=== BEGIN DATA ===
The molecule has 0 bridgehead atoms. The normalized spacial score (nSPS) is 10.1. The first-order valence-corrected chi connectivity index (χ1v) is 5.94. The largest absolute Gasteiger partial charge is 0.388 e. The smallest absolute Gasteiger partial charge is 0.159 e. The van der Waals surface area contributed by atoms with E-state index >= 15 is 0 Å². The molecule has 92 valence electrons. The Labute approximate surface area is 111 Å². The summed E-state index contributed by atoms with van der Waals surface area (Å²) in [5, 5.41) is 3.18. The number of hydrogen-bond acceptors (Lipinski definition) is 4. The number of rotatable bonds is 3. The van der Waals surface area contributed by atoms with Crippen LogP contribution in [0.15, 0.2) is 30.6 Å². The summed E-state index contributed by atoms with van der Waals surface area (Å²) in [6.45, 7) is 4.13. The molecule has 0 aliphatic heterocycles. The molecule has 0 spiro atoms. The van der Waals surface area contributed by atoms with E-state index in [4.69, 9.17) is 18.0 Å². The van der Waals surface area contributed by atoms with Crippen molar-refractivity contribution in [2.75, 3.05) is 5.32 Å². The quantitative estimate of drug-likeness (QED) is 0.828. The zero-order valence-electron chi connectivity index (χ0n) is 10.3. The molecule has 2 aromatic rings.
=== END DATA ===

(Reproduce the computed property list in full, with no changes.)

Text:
The molecule has 0 bridgehead atoms. The normalized spacial score (nSPS) is 10.1. The first-order valence-corrected chi connectivity index (χ1v) is 5.94. The largest absolute Gasteiger partial charge is 0.388 e. The smallest absolute Gasteiger partial charge is 0.159 e. The van der Waals surface area contributed by atoms with E-state index >= 15 is 0 Å². The molecule has 92 valence electrons. The Labute approximate surface area is 111 Å². The summed E-state index contributed by atoms with van der Waals surface area (Å²) in [5, 5.41) is 3.18. The number of hydrogen-bond acceptors (Lipinski definition) is 4. The number of rotatable bonds is 3. The van der Waals surface area contributed by atoms with Crippen LogP contribution in [0.15, 0.2) is 30.6 Å². The summed E-state index contributed by atoms with van der Waals surface area (Å²) in [6.45, 7) is 4.13. The molecule has 0 aliphatic heterocycles. The molecule has 0 spiro atoms. The van der Waals surface area contributed by atoms with E-state index in [4.69, 9.17) is 18.0 Å². The van der Waals surface area contributed by atoms with Crippen molar-refractivity contribution in [2.75, 3.05) is 5.32 Å². The quantitative estimate of drug-likeness (QED) is 0.828. The zero-order valence-electron chi connectivity index (χ0n) is 10.3. The molecule has 2 aromatic rings.